A developed but unequal country
On Feb. 3, 2021, Tokyo Olympics Chief and former Prime Minister, Yoshiro Mori, stated at the Tokyo Olympics organizing committee meeting that women talk too much and board meetings with a lot of women take too much time. Mori made this statement while the committee was discussing the matter of increasing female representation within the committee.
His comments received strong backlash, and this culminated in his resignation on Feb. 12. Within the five days following Mori’s sexist remarks, over 390 volunteers withdrew their participation in the Tokyo Olympics, and female politicians protested against him by wearing white jackets.
“I recognize the remark was against the spirit of the Olympics and Paralympics, and it was inappropriate.” Mori eventually said to “those who felt uncomfortable,” but at first, Mori had no intention of resigning. He considered his brief apology enough, and in Japan, it typically would have been.
“That is not a problem anymore as Mr. Mori already took back what he said,” said Toshihiro Nikai, the Secretary-General of Mr. Suga’s Liberal Democratic Party (LDP). On Feb. 16, the LDP, the country’s current governing party, proposed that five female lawmakers observe the all-male board meetings. It is expected that these women are not allowed to talk during the meetings and are only able to submit their opinions through the secretariat office.
This is not the first time the Japanese government has not taken lawmakers’ sexist remarks seriously.
On Feb. 3, 2019, Deputy Prime Minister (also a former Prime Minister) and Finance Minister, Taro Aso answered a question on national politics during a session in Fukuoka, saying, “There are lots of strange people who say the elderly are to blame, but that is wrong. The problem is those who don’t have children.”
On May 30, 2019, a former Tokyo Olympics Chief, Yoshitaka Sakurada, commented on the Japanese low birth rate, stating that each woman should have at least 3 children.
The list continues.
Public Reaction to Mori’s Sexist Comments
While the LDP attempted to stay silent, the public spoke up against Mori’s sexist remarks. The Mainichi National Poll on Feb. 13 indicated that 69 percent of the people who answered thought Mori should resign. Of this percentage, 74 percent were women.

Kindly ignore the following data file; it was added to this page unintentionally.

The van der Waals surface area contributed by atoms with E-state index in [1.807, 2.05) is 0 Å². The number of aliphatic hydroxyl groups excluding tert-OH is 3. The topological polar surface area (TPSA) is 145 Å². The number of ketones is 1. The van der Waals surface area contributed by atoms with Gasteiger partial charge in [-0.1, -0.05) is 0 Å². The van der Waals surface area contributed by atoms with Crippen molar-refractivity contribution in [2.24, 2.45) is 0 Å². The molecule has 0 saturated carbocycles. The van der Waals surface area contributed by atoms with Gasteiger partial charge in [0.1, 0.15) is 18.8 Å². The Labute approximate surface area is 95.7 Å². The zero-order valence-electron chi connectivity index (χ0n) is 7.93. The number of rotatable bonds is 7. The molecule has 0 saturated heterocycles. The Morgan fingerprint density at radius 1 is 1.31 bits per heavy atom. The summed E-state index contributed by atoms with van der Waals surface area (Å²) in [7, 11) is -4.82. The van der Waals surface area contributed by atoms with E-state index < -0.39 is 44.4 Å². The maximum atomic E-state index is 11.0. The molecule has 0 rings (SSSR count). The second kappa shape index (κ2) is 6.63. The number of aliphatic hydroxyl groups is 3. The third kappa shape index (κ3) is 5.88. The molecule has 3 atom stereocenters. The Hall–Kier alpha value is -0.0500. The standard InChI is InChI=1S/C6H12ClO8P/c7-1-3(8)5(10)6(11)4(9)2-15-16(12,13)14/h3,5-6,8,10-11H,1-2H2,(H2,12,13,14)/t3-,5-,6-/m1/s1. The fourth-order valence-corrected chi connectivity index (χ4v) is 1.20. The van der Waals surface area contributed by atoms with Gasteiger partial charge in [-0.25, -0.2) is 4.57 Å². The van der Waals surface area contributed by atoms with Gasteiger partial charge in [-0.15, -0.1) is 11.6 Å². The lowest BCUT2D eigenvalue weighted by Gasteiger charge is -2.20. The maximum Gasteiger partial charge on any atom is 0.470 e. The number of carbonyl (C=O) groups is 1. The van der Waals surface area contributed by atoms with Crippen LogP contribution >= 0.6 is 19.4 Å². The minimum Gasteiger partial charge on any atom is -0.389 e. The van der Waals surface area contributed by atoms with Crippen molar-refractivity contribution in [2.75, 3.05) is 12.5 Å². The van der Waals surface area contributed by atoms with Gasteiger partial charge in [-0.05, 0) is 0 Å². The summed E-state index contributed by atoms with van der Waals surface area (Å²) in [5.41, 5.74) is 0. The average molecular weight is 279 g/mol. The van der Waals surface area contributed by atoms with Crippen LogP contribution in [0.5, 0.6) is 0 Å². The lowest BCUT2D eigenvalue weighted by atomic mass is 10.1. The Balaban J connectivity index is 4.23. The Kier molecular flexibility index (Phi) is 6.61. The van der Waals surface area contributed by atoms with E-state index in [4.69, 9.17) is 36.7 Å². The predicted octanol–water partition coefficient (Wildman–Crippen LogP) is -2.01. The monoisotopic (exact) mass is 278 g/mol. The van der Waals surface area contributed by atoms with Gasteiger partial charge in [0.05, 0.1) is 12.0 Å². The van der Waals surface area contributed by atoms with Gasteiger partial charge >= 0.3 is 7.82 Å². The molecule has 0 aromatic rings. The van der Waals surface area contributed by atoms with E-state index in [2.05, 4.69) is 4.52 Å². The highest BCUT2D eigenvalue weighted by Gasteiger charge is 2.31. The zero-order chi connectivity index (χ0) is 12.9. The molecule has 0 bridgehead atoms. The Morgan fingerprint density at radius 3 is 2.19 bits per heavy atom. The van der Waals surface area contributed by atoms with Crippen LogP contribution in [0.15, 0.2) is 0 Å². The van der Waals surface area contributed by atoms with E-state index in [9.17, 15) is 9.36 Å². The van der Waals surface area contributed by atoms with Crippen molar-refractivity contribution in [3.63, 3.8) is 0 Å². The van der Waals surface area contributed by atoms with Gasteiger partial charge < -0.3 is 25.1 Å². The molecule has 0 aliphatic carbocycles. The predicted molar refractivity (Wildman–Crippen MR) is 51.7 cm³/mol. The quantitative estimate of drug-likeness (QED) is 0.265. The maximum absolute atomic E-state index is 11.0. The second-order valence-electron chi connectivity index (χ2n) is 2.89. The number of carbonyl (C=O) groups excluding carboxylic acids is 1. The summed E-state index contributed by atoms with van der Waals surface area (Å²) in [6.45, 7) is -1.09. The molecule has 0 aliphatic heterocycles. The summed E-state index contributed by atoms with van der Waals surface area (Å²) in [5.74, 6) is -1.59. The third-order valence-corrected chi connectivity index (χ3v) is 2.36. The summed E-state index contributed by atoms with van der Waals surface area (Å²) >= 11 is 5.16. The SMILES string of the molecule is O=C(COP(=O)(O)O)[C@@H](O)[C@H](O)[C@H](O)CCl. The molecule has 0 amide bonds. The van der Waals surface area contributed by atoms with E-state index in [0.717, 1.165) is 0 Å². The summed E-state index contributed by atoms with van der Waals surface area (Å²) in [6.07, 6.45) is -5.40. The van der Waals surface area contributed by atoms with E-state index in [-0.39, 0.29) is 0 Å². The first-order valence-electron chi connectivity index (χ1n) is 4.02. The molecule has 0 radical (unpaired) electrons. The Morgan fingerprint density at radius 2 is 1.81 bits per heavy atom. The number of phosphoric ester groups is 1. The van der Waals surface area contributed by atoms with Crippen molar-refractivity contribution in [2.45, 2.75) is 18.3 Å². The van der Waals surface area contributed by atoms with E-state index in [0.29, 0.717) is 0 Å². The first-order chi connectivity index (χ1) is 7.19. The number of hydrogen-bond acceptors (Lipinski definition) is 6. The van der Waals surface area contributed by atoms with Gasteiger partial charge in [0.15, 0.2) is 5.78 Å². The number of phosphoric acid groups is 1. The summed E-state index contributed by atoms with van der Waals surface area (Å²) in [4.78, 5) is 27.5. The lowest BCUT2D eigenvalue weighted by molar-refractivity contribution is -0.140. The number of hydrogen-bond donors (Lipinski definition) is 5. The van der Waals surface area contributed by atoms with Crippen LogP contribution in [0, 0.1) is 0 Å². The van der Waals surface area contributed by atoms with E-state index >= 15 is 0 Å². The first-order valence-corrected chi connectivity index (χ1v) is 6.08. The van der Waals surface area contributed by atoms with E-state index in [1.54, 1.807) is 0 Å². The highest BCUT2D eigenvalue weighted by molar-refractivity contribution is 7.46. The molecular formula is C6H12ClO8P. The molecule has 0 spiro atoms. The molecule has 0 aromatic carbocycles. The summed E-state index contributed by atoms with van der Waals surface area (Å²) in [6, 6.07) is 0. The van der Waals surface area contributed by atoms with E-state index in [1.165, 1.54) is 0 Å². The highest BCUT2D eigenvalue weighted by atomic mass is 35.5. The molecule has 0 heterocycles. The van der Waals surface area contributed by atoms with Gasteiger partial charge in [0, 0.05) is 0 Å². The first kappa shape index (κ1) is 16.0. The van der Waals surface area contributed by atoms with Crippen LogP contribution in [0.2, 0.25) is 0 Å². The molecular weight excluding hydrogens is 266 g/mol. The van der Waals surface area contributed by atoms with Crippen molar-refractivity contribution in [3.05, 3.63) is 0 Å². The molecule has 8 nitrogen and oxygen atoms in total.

Female lawmakers in the opposition party also refused to remain silent. On Feb. 9, they attended the plenary session at the House of Representatives wearing white jackets. This was similar to the protest that occurred in the United States in 2019.
Women’s Underrepresentation in Politics
Abe’s and Suga’s Cabinets indicate a glaring lack of female representation within the government; only two members are women. This is not a coincidence. Japan ranks 121st out of 153 countries when measuring the global gender gap. This metric compares countries based on economic participation and opportunity, educational attainment, health and survival, and political empowerment. Japan’s is the worst record among all advanced economies.
As for the representation of female politicians, Japan ranks 164th out of 193 countries−the lowest among developed countries in 2020. Currently, female lawmakers occupy only 10% of Japan’s House of Representatives, which is much lower than the global average of 25%. This result is even worse than certain developing countries, such as Niger, Liberia, and even North Korea.
Prospects and Barriers
Abe’s “womenomics” policy (2014) was the very first step for Japan to tackle gender inequality. The policy mainly focuses on women’s participation in the workforce and support in childcare. Despite the Gender Equality Bureau Cabinet Office’s initiatives, we have yet to see a drastic improvement in gender equality. While women’s empowerment has made little progress so far, the public attention to gender inequality is steadily increasing. Even still, traditional stereotypes around women remain deeply rooted.